Vietnam suffered a double setback as the Trump administration took office. First, the country had counted on the realization of the TPP as major boost for Hanoi’s economic ties and enhanced strategic links to the US. Second, Vietnam finds itself ranked sixth of 16 countries targeted by the White House National Trade Council for persistent trade surpluses with the US.  As CSIS’s Murray Hiebert pointed out in his essay in the April 6 issue of Southeast Asia from Scott Circle, Hanoi is working to meet the Trump administration’s criteria for a good international partner.  In discussions with the US Commerce Department, Vietnamese officials said they recognized the importance to the White House of creating more US jobs; these officials also announced that Hanoi would be willing to discuss the merits of a bilateral trade agreement.

Other ways of dealing with the bilateral trade surplus would be Hanoi’s purchase of US military equipment such as coastal radar, surveillance aircraft, and patrol boats.  Both Hanoi and Washington have discussed the need for enhanced maritime domain awareness among the Southeast Asian littorals. According to Hiebert, Vietnamese officials are also asking the US to resume FON patrols, including areas within 12 nm of the artificial islands China has recently built.  One silver lining from Hanoi’s viewpoint is that unlike the Obama administration, the Trump White House has not made human rights in Vietnam a priority.

Cambodia: human rights and decades-old debt roil relations

Cambodia-US relations have been troubled ever since the Hun Sen regime came to power in Phnom Penh as an adjunct to the Vietnamese communist victory in 1975.  Originally a Khmer Rouge cadre and now the longest serving political leader in Southeast Asia, Hun Sen has been suspicious of the US for several reasons: the use of the poisonous Agent Orange in eastern Cambodia during the Second Indochina War (1965-1975), the massive bombing of the eastern Cambodian portion of the Ho Chi Minh trail, and political pressure on Hun Sen’s regime to improve the country’s human rights profile.  Although the relationship between Washington and Phnom Penh has “normalized” over the past 20 years and diplomatic relations have been established, comity has been strained.

Recently, the troubled relationship has taken a downward turn with the sudden mid-January cancellation of the annual Angkor Sentinel joint military exercise scheduled for an eighth iteration this Spring.  Although modest in scale, the exercise has now been cancelled for the next two years.  Speculation attributes the cancellation to Hun Sen’s displeasure with US complaints about Cambodia’s democracy and human rights policies following the regime’s crackdown on the political opposition led by Sam Rainsy as a prelude to national elections scheduled for 2018. The Diplomat pointed out in a Jan. 18 article by Prashant Parmaesaran that China may have also pressured the Cambodian regime to reduce cooperation as a way to stymie US military plans for Southeast Asia that include prepositioning equipment and integrating Angkor Sentinel into other US military exercises.  In recent years, China has become Cambodia’s most important military partner, providing both training and joint exercises.  By contrast, military ties with the US have been relatively small and susceptible to US human rights concerns.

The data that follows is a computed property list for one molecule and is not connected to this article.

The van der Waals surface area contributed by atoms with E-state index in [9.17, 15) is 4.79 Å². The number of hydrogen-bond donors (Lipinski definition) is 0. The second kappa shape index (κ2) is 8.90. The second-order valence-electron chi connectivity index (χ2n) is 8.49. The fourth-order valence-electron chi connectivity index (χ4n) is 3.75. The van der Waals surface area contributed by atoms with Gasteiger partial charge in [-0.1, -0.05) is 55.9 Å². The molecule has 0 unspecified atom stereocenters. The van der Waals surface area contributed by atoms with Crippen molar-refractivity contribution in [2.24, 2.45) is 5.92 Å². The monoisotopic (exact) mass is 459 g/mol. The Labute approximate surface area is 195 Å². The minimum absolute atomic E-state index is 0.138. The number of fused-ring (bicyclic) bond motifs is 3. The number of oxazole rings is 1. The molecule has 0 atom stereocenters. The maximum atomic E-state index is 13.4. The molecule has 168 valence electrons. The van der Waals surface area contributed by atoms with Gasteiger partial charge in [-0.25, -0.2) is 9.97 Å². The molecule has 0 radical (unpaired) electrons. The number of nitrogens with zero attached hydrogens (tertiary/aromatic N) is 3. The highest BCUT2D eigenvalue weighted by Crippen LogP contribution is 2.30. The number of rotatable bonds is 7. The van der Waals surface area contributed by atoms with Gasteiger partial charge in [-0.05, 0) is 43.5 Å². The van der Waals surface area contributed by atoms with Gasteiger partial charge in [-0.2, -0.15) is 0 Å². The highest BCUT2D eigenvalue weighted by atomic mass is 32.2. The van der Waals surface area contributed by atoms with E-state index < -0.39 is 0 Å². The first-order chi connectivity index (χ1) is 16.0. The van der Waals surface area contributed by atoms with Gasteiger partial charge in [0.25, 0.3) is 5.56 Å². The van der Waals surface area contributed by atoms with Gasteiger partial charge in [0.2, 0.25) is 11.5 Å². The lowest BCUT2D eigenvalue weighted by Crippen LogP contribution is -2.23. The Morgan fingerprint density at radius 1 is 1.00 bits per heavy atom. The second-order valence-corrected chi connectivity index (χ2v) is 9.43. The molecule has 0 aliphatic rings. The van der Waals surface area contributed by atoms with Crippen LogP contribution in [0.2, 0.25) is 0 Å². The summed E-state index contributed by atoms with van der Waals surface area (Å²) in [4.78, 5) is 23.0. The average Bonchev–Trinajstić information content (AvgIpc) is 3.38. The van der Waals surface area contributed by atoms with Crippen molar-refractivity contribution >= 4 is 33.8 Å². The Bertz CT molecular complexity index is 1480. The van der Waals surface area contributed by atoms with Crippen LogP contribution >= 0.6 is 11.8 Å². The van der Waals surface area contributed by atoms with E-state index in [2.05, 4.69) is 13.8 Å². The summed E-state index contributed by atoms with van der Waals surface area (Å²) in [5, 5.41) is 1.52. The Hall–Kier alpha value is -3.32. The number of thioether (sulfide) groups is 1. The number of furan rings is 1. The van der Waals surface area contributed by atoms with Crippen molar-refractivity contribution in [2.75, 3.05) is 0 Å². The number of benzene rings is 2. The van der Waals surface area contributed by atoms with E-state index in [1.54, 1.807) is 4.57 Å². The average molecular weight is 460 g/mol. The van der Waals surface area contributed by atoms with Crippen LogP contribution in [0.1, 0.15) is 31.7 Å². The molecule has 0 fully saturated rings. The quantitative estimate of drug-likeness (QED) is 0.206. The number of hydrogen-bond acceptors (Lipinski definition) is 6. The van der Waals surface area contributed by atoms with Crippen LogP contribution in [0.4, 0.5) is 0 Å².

On Feb. 20, the US Embassy in Phnom Penh issued a statement expressing concern over a newly amended law on political parties that prepares the way for dissolving three parties whose leaders have criminal convictions (read: Sam Rainsy).  Hun Sen responded two days later suggesting the US concerns were hypocritical: “When you dropped bombs on our country, did you ever think about human rights?  The law passed by National Assembly is not killing Cambodian people as you did to Cambodian people.”  At the end of the month, The Cambodian Cabinet spokesperson cited President Trump’s criticism of US media to justify censorship of Cambodian news outlets: “Freedom of expression is subject to the law and must respect the state’s power.”  Hun Sen specifically cited Trump barring certain journalists from White House press briefings when the Cambodian leader declared that, “President Trump sees them as causing anarchy.”  The public affairs officer at the US Embassy responded by saying: “The United States has long supported freedom of the press and considers it to be fundamental to any democracy.”